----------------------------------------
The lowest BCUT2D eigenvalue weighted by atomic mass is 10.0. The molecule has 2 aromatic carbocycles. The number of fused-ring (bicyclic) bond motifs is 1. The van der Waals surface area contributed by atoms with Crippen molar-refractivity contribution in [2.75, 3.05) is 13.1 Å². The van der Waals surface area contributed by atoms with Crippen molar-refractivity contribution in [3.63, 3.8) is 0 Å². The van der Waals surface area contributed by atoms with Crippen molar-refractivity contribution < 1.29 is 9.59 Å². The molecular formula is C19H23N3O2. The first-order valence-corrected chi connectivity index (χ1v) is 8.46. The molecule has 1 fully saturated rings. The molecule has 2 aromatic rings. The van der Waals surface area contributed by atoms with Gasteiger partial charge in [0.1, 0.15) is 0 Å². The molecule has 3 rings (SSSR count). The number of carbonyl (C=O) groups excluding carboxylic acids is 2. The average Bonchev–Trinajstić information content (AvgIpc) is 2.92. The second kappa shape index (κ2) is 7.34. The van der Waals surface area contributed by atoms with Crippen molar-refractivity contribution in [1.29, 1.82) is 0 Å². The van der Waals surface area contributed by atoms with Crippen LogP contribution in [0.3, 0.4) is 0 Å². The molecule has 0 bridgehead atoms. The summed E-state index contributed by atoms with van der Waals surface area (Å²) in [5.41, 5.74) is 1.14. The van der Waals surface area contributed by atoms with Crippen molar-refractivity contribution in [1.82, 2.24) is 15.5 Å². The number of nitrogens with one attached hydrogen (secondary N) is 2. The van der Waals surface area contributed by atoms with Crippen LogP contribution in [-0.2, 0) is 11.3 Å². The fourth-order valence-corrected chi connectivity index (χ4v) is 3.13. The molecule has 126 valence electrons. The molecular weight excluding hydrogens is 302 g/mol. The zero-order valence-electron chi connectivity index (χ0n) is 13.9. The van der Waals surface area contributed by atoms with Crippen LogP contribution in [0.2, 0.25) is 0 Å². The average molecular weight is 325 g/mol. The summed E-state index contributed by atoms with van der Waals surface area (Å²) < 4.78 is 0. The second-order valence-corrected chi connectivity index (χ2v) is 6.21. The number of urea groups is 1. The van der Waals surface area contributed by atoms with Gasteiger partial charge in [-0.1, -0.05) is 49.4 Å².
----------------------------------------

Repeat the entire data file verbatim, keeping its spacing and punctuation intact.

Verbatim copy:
The lowest BCUT2D eigenvalue weighted by atomic mass is 10.0. The molecule has 2 aromatic carbocycles. The number of fused-ring (bicyclic) bond motifs is 1. The van der Waals surface area contributed by atoms with Crippen molar-refractivity contribution in [2.75, 3.05) is 13.1 Å². The van der Waals surface area contributed by atoms with Crippen molar-refractivity contribution in [3.63, 3.8) is 0 Å². The van der Waals surface area contributed by atoms with Crippen molar-refractivity contribution < 1.29 is 9.59 Å². The molecular formula is C19H23N3O2. The first-order valence-corrected chi connectivity index (χ1v) is 8.46. The molecule has 1 fully saturated rings. The molecule has 2 aromatic rings. The van der Waals surface area contributed by atoms with Gasteiger partial charge in [0.1, 0.15) is 0 Å². The molecule has 3 rings (SSSR count). The number of carbonyl (C=O) groups excluding carboxylic acids is 2. The average Bonchev–Trinajstić information content (AvgIpc) is 2.92. The second kappa shape index (κ2) is 7.34. The van der Waals surface area contributed by atoms with Crippen molar-refractivity contribution in [1.29, 1.82) is 0 Å². The van der Waals surface area contributed by atoms with Crippen LogP contribution in [0.3, 0.4) is 0 Å². The molecule has 0 bridgehead atoms. The summed E-state index contributed by atoms with van der Waals surface area (Å²) in [5.41, 5.74) is 1.14. The van der Waals surface area contributed by atoms with Crippen molar-refractivity contribution in [1.82, 2.24) is 15.5 Å². The number of nitrogens with one attached hydrogen (secondary N) is 2. The van der Waals surface area contributed by atoms with Crippen LogP contribution in [-0.2, 0) is 11.3 Å². The fourth-order valence-corrected chi connectivity index (χ4v) is 3.13. The molecule has 126 valence electrons. The molecular weight excluding hydrogens is 302 g/mol. The zero-order valence-electron chi connectivity index (χ0n) is 13.9. The van der Waals surface area contributed by atoms with Crippen LogP contribution in [0.2, 0.25) is 0 Å². The average molecular weight is 325 g/mol. The summed E-state index contributed by atoms with van der Waals surface area (Å²) < 4.78 is 0. The second-order valence-corrected chi connectivity index (χ2v) is 6.21. The number of urea groups is 1. The van der Waals surface area contributed by atoms with Gasteiger partial charge in [-0.1, -0.05) is 49.4 Å².